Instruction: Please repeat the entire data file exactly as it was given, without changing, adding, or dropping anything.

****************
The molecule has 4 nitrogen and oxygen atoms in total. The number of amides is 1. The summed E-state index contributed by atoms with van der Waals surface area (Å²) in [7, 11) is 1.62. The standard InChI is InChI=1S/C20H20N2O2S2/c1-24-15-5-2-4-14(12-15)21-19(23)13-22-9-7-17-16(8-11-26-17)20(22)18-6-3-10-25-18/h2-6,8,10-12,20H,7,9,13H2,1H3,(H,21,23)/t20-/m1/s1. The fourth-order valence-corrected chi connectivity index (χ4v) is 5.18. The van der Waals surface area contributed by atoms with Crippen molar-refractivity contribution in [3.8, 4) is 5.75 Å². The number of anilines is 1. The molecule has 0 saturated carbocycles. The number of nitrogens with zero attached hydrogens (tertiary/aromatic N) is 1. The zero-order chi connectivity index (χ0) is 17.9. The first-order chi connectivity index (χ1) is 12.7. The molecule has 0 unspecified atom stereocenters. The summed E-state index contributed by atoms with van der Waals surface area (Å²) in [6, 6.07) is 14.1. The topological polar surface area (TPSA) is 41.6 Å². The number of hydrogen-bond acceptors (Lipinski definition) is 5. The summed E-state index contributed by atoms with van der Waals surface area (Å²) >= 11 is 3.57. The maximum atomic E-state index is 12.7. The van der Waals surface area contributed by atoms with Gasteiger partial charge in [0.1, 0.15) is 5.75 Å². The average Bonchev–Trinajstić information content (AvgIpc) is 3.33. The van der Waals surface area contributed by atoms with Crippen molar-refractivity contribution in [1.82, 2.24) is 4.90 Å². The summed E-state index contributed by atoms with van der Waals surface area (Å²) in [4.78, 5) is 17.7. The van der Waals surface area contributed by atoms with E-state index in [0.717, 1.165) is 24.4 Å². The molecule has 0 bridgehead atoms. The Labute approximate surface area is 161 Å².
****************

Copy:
The molecule has 4 nitrogen and oxygen atoms in total. The number of amides is 1. The summed E-state index contributed by atoms with van der Waals surface area (Å²) in [7, 11) is 1.62. The standard InChI is InChI=1S/C20H20N2O2S2/c1-24-15-5-2-4-14(12-15)21-19(23)13-22-9-7-17-16(8-11-26-17)20(22)18-6-3-10-25-18/h2-6,8,10-12,20H,7,9,13H2,1H3,(H,21,23)/t20-/m1/s1. The fourth-order valence-corrected chi connectivity index (χ4v) is 5.18. The van der Waals surface area contributed by atoms with Crippen molar-refractivity contribution in [3.8, 4) is 5.75 Å². The number of anilines is 1. The molecule has 0 saturated carbocycles. The number of nitrogens with zero attached hydrogens (tertiary/aromatic N) is 1. The zero-order chi connectivity index (χ0) is 17.9. The first-order chi connectivity index (χ1) is 12.7. The molecule has 0 unspecified atom stereocenters. The summed E-state index contributed by atoms with van der Waals surface area (Å²) in [6, 6.07) is 14.1. The topological polar surface area (TPSA) is 41.6 Å². The number of hydrogen-bond acceptors (Lipinski definition) is 5. The summed E-state index contributed by atoms with van der Waals surface area (Å²) >= 11 is 3.57. The maximum atomic E-state index is 12.7. The van der Waals surface area contributed by atoms with Gasteiger partial charge in [0.1, 0.15) is 5.75 Å². The average Bonchev–Trinajstić information content (AvgIpc) is 3.33. The van der Waals surface area contributed by atoms with Crippen molar-refractivity contribution in [1.82, 2.24) is 4.90 Å². The summed E-state index contributed by atoms with van der Waals surface area (Å²) in [4.78, 5) is 17.7. The van der Waals surface area contributed by atoms with E-state index in [0.717, 1.165) is 24.4 Å². The molecule has 0 bridgehead atoms. The Labute approximate surface area is 161 Å².